UNESCO held its first global meeting of Ministers of Education to explore the immediate as well as far-reaching opportunities, challenges and risks that AI applications pose to education systems. Over 40 Ministers shared their policy approaches and plans on how best to integrate these tools into education. During the online discussion on 25 May 2023, UNESCO presented a roadmap on generative AI and education, including open multi-stakeholder dialogue.

With over a 100 billion users, ChatGPT has been a fastest growing platform within months of its launch. By the end of February, there were already 30% of college students using it for their assignments. AI, like any other technology, needs regulation and strategy, especially in education. How are our leaders and educationists prepared to embrace the AI revolution?

As AI continues to rapidly advance, educators are compelled to reassess the fundamental purpose of education in this new technological landscape. They are grappling with the profound implications AI brings to classrooms and considering how to adapt their teaching methods to prepare students for a future where AI is increasingly prevalent.

It is a critical time for educators worldwide as they navigate these outsized implications and redefine the goals and approaches of education to ensure students are well-equipped in an AI-driven world.

Stefania Giannini, UNESCO Assistant Director-General for Education, said: 

“Generative AI opens new horizons and challenges for education. But we urgently need to take action to ensure that new AI technologies are integrated into education on our terms. It is our duty to prioritize safety, inclusion, diversity, transparency and quality — as stated in the UNESCO Recommendation on the Ethics of Artificial Intelligence adopted unanimously by our Member States.”

AI in Education: The Challenges

The integration of artificial intelligence (AI) in education brings several challenges that need to be addressed for its effective and responsible implementation. AI technologies require educators to have a deep understanding of their capabilities and limitations. Providing adequate training and support to teachers is crucial to help them leverage AI tools effectively in the classroom.

A new UNESCO global survey of over 450 schools and universities found that fewer than 10% have developed institutional policies and/or formal guidance concerning the use of generative AI applications. The results illustrate that an immediate response to the sudden emergence of these powerful generative AI applications that can produce written and visual creations is challenging for institutions.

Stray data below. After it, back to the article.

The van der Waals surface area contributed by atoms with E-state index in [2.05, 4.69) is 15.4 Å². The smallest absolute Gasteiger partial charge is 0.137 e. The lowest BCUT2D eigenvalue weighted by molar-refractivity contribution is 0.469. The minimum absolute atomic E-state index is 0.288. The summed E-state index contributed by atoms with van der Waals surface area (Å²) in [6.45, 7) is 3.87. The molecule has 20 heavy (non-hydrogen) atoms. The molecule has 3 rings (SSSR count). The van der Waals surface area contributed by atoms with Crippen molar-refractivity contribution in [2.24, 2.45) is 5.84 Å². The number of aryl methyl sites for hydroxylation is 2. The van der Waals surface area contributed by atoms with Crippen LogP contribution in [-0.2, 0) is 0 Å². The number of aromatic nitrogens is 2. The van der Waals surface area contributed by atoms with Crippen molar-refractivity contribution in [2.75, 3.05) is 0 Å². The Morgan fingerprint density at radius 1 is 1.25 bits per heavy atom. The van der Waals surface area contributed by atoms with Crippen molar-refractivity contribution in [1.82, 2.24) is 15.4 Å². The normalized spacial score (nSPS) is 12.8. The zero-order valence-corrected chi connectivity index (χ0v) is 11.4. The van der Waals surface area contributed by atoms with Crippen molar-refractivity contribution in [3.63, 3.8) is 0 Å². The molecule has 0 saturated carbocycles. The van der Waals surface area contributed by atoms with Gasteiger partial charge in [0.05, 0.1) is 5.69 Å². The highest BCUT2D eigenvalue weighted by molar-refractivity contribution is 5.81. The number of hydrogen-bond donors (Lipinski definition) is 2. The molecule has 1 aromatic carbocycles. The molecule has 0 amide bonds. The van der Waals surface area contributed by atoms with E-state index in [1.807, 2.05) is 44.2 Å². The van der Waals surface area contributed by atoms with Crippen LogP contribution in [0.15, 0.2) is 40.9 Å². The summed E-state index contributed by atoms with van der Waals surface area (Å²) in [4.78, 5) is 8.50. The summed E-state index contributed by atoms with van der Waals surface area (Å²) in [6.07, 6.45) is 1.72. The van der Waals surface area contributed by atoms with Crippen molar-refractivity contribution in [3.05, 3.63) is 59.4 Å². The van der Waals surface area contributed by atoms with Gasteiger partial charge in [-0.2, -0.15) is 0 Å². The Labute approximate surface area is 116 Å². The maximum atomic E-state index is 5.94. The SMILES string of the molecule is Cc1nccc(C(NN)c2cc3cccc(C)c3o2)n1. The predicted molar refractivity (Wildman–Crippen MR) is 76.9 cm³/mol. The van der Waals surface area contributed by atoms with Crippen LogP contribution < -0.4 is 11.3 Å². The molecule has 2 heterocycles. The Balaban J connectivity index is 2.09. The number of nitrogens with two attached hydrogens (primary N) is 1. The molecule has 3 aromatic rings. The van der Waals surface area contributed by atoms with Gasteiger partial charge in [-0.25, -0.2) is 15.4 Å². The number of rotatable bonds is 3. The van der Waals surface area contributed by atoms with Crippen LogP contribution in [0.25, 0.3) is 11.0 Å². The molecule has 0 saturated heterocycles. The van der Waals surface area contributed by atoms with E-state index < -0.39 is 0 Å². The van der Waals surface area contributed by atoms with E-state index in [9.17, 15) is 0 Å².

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AI technologies require educators to have a deep understanding of their capabilities and limitations.

The other common concerns in the field include ethical issues related to student privacy, data security, and algorithmic bias. Governments across the world are making consistent efforts in formulating appropriate policy responses in this rapidly evolving landscape - further developing or refining national strategies on AI, data protection, and other regulatory frameworks.

Policy guidelines and competencies framework for AI in education

Developing policy guidelines and a competencies framework for AI in education is crucial to ensure responsible and effective integration of artificial intelligence in learning environments. These guidelines should encompass ethical considerations, equity, privacy, and transparency.

Policymakers, EdTech partners, academia and civil society at UNESCO’s meeting envision developing policy guidelines on the use of generative AI in education and research, as well as frameworks of AI competencies for students and teachers for school education, to be launched in September of 2023 at the Digital Learning Week.

The unique role of UNESCO in framing AI in education

UNESCO has unique expertise, through its mandate for education and for sciences. In recent years, the Organization has led a global reflection on the Future of Education, and it has also established the first global normative framework for the ethics of artificial intelligence, unanimously adopted by its 193 Member States in November 2021.

UNESCO is supporting its Member States to harness the potential of AI technologies in its areas of competence. UNESCO’s Recommendation on the Ethics of AI adopted in 2021 sets the appropriate normative framework. In the area of education, the Organization rallied stakeholders around the Beijing Consensus on Artificial Intelligence and Education in 2019 and has published several guidelines, including AI and education: A guide for policy-makers in 2021.